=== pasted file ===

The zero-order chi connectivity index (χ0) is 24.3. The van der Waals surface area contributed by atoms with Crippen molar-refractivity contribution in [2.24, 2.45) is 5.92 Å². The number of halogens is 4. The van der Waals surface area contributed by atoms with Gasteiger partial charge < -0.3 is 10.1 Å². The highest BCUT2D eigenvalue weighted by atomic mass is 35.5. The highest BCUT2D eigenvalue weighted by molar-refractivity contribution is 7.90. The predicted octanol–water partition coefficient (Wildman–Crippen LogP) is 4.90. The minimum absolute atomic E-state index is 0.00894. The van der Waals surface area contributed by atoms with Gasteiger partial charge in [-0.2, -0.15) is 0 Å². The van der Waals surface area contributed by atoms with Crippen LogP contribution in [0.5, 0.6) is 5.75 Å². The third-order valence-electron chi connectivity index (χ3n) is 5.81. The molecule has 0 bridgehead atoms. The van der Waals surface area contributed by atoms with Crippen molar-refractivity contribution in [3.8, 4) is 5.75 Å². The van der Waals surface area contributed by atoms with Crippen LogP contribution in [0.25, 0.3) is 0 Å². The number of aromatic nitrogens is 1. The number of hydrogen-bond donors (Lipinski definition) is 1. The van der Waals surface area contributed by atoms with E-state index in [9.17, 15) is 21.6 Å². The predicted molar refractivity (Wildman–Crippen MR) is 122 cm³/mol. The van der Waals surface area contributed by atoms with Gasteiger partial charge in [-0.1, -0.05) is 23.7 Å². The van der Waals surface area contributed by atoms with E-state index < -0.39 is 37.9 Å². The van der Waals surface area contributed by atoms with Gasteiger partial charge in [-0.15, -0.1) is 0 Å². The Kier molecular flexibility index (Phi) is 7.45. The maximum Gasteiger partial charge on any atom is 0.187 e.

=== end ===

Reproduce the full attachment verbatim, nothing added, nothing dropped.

The zero-order chi connectivity index (χ0) is 24.3. The van der Waals surface area contributed by atoms with Crippen molar-refractivity contribution in [2.24, 2.45) is 5.92 Å². The number of halogens is 4. The van der Waals surface area contributed by atoms with Gasteiger partial charge < -0.3 is 10.1 Å². The highest BCUT2D eigenvalue weighted by atomic mass is 35.5. The highest BCUT2D eigenvalue weighted by molar-refractivity contribution is 7.90. The predicted octanol–water partition coefficient (Wildman–Crippen LogP) is 4.90. The minimum absolute atomic E-state index is 0.00894. The van der Waals surface area contributed by atoms with Gasteiger partial charge in [-0.2, -0.15) is 0 Å². The van der Waals surface area contributed by atoms with Crippen LogP contribution in [0.5, 0.6) is 5.75 Å². The third-order valence-electron chi connectivity index (χ3n) is 5.81. The molecule has 0 bridgehead atoms. The van der Waals surface area contributed by atoms with Crippen molar-refractivity contribution in [3.8, 4) is 5.75 Å². The van der Waals surface area contributed by atoms with Crippen LogP contribution in [0.25, 0.3) is 0 Å². The number of aromatic nitrogens is 1. The number of hydrogen-bond donors (Lipinski definition) is 1. The van der Waals surface area contributed by atoms with E-state index in [9.17, 15) is 21.6 Å². The predicted molar refractivity (Wildman–Crippen MR) is 122 cm³/mol. The van der Waals surface area contributed by atoms with Gasteiger partial charge in [-0.1, -0.05) is 23.7 Å². The van der Waals surface area contributed by atoms with E-state index < -0.39 is 37.9 Å². The van der Waals surface area contributed by atoms with Gasteiger partial charge in [-0.15, -0.1) is 0 Å². The Kier molecular flexibility index (Phi) is 7.45. The maximum Gasteiger partial charge on any atom is 0.187 e.